But what if you hate exercising?
Don’t you worry, you’re not the only one. The thought of lifting weights, hitting that treadmill, or the horrible burpees is enough to make you scream a resounding “NO”. And that’s okay – being stuck in a gym with a trainer or strangers does seem overwhelming and boring. Lucky for you, you don’t have to force yourself to participate there – there are other ways of staying active! Your window shopping can turn into a walkathon. You can take your beloved pet to the park and play catch. Use the stairs instead of the elevator. You can also walk instead of driving to your appointment – there are plenty of possibilities! You don’t have to be drenched in sweat to get the exercise that you need.
You may be tired of hearing this, but - sleep better.
Alright, you have a busy life. And that busy life requires you to cut back from sleep, which seems the right thing to do. Your mental health is non-negotiable, though, which means your sleep is, too. As you find ways of taking care of your mental health, keep in mind that skipping just a few hours can drastically affect your mood, energy, and overall mental capacity. If losing sleep has already become a habit, think about the kind of chaos it will bring to your entire life if you let it continue.
Experts say that adults need around seven to nine hours of good sleep every night, but let’s face it – sleeping the moment you close your eyes is nearly impossible. That’s because your brain needs to slow down and unwind, too. While you have your hot bath and good meal, your brain may be glued to all that has happened within the day or distracted with that new show. Perhaps your idea of rewarding yourself is to catch up on cute cat videos on YouTube. Point is, failing to help your brain unwind will lead you to a poor night’s rest. Avoid screens two hours before sleeping. Put everything aside and work on arguments and controversies, brainstorming ideas, and yes, even worrying, in the morning instead.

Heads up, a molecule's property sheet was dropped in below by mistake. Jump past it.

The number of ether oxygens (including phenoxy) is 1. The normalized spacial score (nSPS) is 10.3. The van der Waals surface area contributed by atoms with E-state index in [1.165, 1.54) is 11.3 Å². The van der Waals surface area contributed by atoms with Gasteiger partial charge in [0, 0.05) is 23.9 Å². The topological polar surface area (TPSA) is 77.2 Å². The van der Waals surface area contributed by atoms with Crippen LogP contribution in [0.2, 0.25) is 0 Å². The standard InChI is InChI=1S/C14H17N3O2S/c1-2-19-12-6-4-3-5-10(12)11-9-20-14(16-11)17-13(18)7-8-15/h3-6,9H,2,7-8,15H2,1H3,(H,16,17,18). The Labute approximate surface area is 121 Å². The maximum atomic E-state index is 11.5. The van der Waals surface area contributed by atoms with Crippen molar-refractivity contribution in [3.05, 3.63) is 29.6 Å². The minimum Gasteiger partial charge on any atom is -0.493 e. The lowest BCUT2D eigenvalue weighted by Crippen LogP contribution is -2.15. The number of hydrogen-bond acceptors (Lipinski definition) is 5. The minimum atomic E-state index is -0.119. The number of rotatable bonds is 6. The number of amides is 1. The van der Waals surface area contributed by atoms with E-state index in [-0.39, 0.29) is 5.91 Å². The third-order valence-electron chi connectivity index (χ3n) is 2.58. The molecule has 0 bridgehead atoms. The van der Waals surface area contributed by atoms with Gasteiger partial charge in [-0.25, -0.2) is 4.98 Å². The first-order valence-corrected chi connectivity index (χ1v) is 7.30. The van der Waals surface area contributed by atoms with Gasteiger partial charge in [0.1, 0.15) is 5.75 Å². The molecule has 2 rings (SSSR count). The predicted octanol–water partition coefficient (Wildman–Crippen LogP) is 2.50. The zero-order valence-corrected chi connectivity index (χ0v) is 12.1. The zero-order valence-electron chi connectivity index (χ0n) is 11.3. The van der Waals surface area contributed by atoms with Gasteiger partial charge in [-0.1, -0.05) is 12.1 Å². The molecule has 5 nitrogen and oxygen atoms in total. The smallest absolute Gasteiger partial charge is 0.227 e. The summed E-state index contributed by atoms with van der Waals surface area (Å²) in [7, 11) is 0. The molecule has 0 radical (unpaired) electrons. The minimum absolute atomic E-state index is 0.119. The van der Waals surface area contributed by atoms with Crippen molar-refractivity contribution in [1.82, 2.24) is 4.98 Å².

Give yourself a mental health day.
Contrary to what many of us believe, busyness doesn’t equate to productivity. You can work forty hours a week, sometimes even on weekends. But that doesn’t mean you’re performing at your best. The only likely outcome is exhaustion, both mentally and physically. So, as you begin taking care of your mental health, make it a part of your plan to give yourself a mental health day. You’ll know when to take it, perhaps once a month off of work, or every weekend as you reconnect with yourself. Pampering yourself after feeling low can bring wonders, and you’ll come back ready to seize the day. And oh, fight off any feeling of “but this is selfish”. It’s natural, especially if you’re at that point in your life where everyone else is busy #hustling. That isn’t the case, though. You know deep down you deserve to slow down and recharge.